Sowell’s claim is interesting, and, the last part aside, it does strike me as more than a little bit true. The progressives I read – Matthew Yglesias, Brad DeLong, Jonathan Chait, and Andrew Sullivan – all seem more personally condescending and critical of their ideological opponents than the libertarians in my blogroll – Megan McArdle, Arnold Kling, Bryan Caplan, and Tyler Cowen. Progressives don’t just accuse their opponents of lying, but, more often, of being idiots. I think this fits into Sowell’s main theme. If rationality yields definitive answers to social problems, unconstrained idealists will explain away opposition as simple irrationality.
But the contradiction in Sowell’s argument is a good reminder that we tend to see every possible flaw in our opponents. It is difficult to draw strong conclusions from the anecdote in ones blogroll. It is hard enough to just interpret that anecdote: confirmation bias looms large. Is Matthew Yglesias really more condescending than Megan McArdle (Yes!), or do I enjoy Megan’s condescension more (Yes.)? You don’t have to search Hit & Run too hard to find ridicule poured over progressives. Ideological sketches like Sowell’s are unlikely to be drawn in anything but heavily interpreted anecdote, so they must be drawn carefully.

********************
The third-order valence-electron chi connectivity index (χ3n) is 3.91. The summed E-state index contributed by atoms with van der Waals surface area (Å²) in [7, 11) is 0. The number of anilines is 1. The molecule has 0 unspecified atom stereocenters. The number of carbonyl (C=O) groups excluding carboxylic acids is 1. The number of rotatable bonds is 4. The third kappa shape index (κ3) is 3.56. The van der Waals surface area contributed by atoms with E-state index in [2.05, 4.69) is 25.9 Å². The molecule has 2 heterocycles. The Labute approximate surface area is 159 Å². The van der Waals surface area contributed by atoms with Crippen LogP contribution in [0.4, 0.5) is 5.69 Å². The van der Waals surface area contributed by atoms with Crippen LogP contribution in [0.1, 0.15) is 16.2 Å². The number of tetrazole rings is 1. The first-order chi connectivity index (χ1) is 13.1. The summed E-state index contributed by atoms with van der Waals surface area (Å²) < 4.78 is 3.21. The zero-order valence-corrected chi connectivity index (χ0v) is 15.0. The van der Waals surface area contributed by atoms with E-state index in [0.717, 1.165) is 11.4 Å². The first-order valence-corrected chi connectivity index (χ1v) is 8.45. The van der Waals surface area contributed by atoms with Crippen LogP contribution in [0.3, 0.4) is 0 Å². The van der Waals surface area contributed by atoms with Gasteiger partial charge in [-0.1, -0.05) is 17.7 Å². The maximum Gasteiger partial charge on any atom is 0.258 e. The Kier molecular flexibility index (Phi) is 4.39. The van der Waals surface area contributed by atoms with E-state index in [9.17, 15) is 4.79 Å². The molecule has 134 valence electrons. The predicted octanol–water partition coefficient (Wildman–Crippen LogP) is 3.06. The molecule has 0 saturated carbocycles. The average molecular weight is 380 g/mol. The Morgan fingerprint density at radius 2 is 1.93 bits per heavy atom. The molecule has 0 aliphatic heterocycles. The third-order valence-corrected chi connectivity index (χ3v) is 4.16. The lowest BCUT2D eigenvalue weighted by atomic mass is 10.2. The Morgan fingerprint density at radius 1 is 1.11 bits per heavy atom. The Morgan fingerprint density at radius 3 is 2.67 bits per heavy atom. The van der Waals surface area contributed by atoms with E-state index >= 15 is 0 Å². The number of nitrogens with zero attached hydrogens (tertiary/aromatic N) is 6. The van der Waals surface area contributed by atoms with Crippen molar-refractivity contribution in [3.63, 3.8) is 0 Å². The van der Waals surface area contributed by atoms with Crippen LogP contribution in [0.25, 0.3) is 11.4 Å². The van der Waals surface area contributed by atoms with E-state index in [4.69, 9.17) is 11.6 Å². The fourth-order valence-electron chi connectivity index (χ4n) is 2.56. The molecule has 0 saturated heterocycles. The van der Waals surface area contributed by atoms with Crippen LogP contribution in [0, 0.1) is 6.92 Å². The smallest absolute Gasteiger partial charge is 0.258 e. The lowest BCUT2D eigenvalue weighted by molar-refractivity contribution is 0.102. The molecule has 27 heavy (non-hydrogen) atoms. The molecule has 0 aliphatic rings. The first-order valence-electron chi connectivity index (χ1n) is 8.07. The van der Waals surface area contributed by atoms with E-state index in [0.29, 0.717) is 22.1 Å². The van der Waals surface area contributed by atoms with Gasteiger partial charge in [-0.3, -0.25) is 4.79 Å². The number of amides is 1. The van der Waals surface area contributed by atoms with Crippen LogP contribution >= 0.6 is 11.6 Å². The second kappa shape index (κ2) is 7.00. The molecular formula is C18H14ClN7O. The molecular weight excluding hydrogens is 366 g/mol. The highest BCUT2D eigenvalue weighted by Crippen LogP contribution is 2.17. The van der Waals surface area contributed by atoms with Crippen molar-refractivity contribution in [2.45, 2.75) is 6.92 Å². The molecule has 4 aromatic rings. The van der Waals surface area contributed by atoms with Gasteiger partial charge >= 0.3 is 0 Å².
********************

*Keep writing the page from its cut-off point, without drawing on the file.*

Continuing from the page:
A line from an article on antidepressants that I read this morning reminded me of my longstanding objections to happiness utilitarianism.
Yet for those in search of a more holistic treatment to what can be a lifelong obstacle to wellness and quality of life, the idea of exercise as treatment for depression could be encouraging. First, there’s the issue of cost: Americans spend $10 billion on antidepressants each year, and in some cases, side effects like sleep disturbances or changes in libido and body weight can be only slightly more appealing than the depression itself.
Happiness is not the end. It is only one end among many, ends which must be traded off against each other. Moreover, happiness may only be our bodies’ means to other ends. Would separating the means from those ends compromise the latter?
David Henderson, in a critique of Bruce Bartlett’s new book, makes a point about taxes more clearly than I have heard it made before.
On p. 177, in discussing the VAT, he writes, “consumption taxes are less burdensome because people can choose to reduce their consumption to avoid the tax.” But it’s choice that makes taxes more burdensome. In other words, the more choices people have to avoid a tax, the greater is the excess burden per dollar of revenue raised. The excess burden (deadweight loss) of a tax is proportional to the elasticity (of demand or supply), and elasticity is a measure of people’s ability to avoid. The least burdensome tax, per dollar of revenue raised, is the one that people have the least ability to avoid because that tax doesn’t distort their decisions as much.
Avoidable taxes have a hidden cost – they push people to take their less preferred options – that creates no benefit for public finances.